COH - Strings (CD Raster Noton)

COH is Ivan Pavlov a Russian who lives in Sweden. He’s been having work released since 1998 when “Enter Tinnitus” came out on Raster Noton.

Ten years on from that first release and we get what is described as an “attempt to reconcile the aesthetics of digital sound with that of the more traditional music instruments and to enrich the respective domains with the qualities of each other.” I’m not sure that they necessarily enrich the respective domains of each other. I can see how the traditional sounds are used to enrich the digital domain but not really the other way around.

Various source materials are used here. A Yamaha Grand Piano, A Red Musima Elektra V Guitar and improvised recordings of a Saz and an Oud.

Three of the four pieces that make up Part 1 and Part 2 sound  much like familiar COH territory, the hard pulsing rhythmical sounds you’d expect are very prevalent. Track one is noticeably different in that it’s very obviously a piano based track where the sounds of the piano haven’t been manipulated too far beyond their origins. It works as a nice gentle introduction and as a nice counterpoint to the second track of Part 1. Part 2 is made of two tracks that use a guitar that Ivan purchased in the USSR in 1988. You can hear the basis for the track in the distorted guitar sounds but they’ve been played around with enough to give it feel not too dissimilar to what you think of as a COH sound. Maybe not a million miles away from Pan sonic at their heaviest.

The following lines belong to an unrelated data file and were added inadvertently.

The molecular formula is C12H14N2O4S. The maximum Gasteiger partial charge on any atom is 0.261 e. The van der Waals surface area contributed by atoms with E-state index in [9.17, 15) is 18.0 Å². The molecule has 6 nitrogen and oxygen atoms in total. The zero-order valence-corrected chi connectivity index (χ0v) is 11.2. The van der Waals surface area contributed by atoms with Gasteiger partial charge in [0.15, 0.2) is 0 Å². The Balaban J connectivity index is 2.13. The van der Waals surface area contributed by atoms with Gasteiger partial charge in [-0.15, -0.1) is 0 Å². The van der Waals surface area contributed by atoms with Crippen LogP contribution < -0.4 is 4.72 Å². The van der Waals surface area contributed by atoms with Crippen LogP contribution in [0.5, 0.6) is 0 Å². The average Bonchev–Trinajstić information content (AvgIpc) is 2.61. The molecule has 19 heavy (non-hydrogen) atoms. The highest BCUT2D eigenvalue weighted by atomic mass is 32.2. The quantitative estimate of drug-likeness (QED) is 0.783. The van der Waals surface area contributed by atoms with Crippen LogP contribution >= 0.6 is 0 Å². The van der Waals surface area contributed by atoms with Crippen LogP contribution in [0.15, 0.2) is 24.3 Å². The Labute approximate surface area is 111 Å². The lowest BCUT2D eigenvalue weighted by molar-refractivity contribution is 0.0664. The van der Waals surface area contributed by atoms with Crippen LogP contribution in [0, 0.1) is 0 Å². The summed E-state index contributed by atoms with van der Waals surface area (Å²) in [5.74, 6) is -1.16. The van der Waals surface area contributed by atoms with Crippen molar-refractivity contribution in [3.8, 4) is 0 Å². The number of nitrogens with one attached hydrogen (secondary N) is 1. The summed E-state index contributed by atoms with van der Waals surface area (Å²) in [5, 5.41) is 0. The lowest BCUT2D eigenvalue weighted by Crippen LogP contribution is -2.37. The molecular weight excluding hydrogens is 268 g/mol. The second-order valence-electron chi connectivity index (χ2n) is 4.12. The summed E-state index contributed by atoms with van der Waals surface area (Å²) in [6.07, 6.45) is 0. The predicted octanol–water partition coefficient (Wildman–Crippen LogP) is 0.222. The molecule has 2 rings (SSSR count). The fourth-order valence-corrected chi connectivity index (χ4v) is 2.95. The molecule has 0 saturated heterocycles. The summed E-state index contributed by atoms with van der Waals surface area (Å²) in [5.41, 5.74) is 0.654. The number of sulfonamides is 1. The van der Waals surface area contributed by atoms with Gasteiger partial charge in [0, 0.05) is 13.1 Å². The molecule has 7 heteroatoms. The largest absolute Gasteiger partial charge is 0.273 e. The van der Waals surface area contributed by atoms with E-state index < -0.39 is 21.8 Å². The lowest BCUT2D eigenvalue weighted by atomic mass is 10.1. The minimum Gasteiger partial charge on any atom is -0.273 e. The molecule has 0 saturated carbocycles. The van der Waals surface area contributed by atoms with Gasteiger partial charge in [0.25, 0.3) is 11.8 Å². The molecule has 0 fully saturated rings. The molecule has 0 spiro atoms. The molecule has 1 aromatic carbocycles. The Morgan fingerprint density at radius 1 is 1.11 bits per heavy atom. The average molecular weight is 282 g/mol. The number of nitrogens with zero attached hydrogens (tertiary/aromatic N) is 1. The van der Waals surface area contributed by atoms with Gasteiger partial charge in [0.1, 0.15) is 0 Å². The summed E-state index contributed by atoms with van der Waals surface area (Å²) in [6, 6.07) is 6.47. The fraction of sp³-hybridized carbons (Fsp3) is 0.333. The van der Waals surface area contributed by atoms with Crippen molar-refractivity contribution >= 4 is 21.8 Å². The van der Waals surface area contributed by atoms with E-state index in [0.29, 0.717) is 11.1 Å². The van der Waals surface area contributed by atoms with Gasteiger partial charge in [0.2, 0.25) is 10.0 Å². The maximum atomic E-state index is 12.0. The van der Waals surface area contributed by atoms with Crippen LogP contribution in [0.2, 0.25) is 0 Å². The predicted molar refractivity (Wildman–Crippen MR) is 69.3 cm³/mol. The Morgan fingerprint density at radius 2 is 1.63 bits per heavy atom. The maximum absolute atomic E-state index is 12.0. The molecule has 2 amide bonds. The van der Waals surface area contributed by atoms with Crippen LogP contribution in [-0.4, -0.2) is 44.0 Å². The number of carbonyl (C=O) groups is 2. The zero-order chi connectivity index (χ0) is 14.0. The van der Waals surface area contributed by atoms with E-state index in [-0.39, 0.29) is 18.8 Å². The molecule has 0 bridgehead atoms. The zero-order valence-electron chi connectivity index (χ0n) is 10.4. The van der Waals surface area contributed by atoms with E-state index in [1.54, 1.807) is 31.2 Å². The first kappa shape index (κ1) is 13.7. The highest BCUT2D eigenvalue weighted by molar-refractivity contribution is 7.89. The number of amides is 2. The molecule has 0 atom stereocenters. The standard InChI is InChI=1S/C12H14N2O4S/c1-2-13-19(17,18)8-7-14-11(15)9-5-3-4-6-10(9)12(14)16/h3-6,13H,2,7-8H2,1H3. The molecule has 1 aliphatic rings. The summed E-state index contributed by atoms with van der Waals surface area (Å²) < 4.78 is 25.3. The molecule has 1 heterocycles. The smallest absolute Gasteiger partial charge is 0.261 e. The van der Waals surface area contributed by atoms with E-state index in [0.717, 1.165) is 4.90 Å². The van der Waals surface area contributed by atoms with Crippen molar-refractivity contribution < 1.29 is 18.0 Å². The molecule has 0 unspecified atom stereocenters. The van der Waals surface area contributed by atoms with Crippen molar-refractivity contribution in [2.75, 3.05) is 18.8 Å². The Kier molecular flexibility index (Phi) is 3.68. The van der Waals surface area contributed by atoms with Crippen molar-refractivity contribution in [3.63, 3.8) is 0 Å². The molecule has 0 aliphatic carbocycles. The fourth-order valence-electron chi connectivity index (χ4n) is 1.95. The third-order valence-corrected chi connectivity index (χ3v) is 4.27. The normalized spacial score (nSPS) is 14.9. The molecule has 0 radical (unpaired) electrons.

The last two tracks on this first CD are where you really get the sense of Ivan trying to mix the traditional with the digital.  Particularly noticeable here is that he’s given the Oud and the Saz the main part of the stage and is using the digital elements very much as a means of complimenting them rather than just incorporating them into his COH sound.  

CD 2 is made up of one piece called SU-U which was first recorded as a quadraphonic installation piece for Sonar 2006. It’s 17 minutes long and again uses the Oud and the Saz. The first half of the piece is very mellow, very ambient, the sort of sounds you’d expect in an installation really and it’s hard to spot any of the Saz or Oud. About 8 minutes in when the digital sounds get slightly heavier and more insistent you then have some Eastern sounding tunes being played out on one of the two instruments.  The last few minutes of the track again descend into ambient territory with the Oud or Saz (I don’t know which is which) taking prominence.

A nice idea here combining the digital and traditional and trying to get them to compliment each other. But as good an album as it makes to listen to I’m not entirely sure the experiment is a total success. To be so would require more of the original sounds getting more involved rather than those acting primarily as accessories. DB